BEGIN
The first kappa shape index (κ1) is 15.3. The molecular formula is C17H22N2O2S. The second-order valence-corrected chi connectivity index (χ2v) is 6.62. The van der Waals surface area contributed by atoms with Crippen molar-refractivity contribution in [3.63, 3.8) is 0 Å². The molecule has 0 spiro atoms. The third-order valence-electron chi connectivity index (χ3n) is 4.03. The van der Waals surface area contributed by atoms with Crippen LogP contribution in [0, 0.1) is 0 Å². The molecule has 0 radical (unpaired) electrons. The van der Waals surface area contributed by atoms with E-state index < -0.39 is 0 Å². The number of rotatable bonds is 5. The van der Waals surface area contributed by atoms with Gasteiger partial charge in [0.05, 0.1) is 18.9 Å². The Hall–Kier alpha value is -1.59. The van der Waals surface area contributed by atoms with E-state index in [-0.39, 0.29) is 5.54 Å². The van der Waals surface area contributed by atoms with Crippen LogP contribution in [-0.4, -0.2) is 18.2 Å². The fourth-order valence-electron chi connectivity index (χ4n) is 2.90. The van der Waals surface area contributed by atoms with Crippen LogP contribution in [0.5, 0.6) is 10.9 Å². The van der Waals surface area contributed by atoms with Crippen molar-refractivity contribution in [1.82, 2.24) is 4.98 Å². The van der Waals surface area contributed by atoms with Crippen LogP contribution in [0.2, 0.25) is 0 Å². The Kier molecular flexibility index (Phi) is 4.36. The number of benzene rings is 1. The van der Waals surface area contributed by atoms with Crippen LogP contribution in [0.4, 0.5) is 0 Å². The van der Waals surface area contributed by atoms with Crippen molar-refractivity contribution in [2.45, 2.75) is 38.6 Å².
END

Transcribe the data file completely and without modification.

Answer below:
The first kappa shape index (κ1) is 15.3. The molecular formula is C17H22N2O2S. The second-order valence-corrected chi connectivity index (χ2v) is 6.62. The van der Waals surface area contributed by atoms with Crippen molar-refractivity contribution in [3.63, 3.8) is 0 Å². The molecule has 0 spiro atoms. The third-order valence-electron chi connectivity index (χ3n) is 4.03. The van der Waals surface area contributed by atoms with Crippen LogP contribution in [0, 0.1) is 0 Å². The molecule has 0 radical (unpaired) electrons. The van der Waals surface area contributed by atoms with E-state index < -0.39 is 0 Å². The number of rotatable bonds is 5. The van der Waals surface area contributed by atoms with Gasteiger partial charge in [0.05, 0.1) is 18.9 Å². The Hall–Kier alpha value is -1.59. The van der Waals surface area contributed by atoms with E-state index in [-0.39, 0.29) is 5.54 Å². The van der Waals surface area contributed by atoms with Crippen LogP contribution in [-0.4, -0.2) is 18.2 Å². The fourth-order valence-electron chi connectivity index (χ4n) is 2.90. The van der Waals surface area contributed by atoms with Crippen LogP contribution in [0.5, 0.6) is 10.9 Å². The van der Waals surface area contributed by atoms with Crippen molar-refractivity contribution in [1.82, 2.24) is 4.98 Å². The van der Waals surface area contributed by atoms with Crippen LogP contribution in [0.2, 0.25) is 0 Å². The Kier molecular flexibility index (Phi) is 4.36. The number of benzene rings is 1. The van der Waals surface area contributed by atoms with Crippen LogP contribution in [0.4, 0.5) is 0 Å². The van der Waals surface area contributed by atoms with Crippen molar-refractivity contribution in [2.45, 2.75) is 38.6 Å².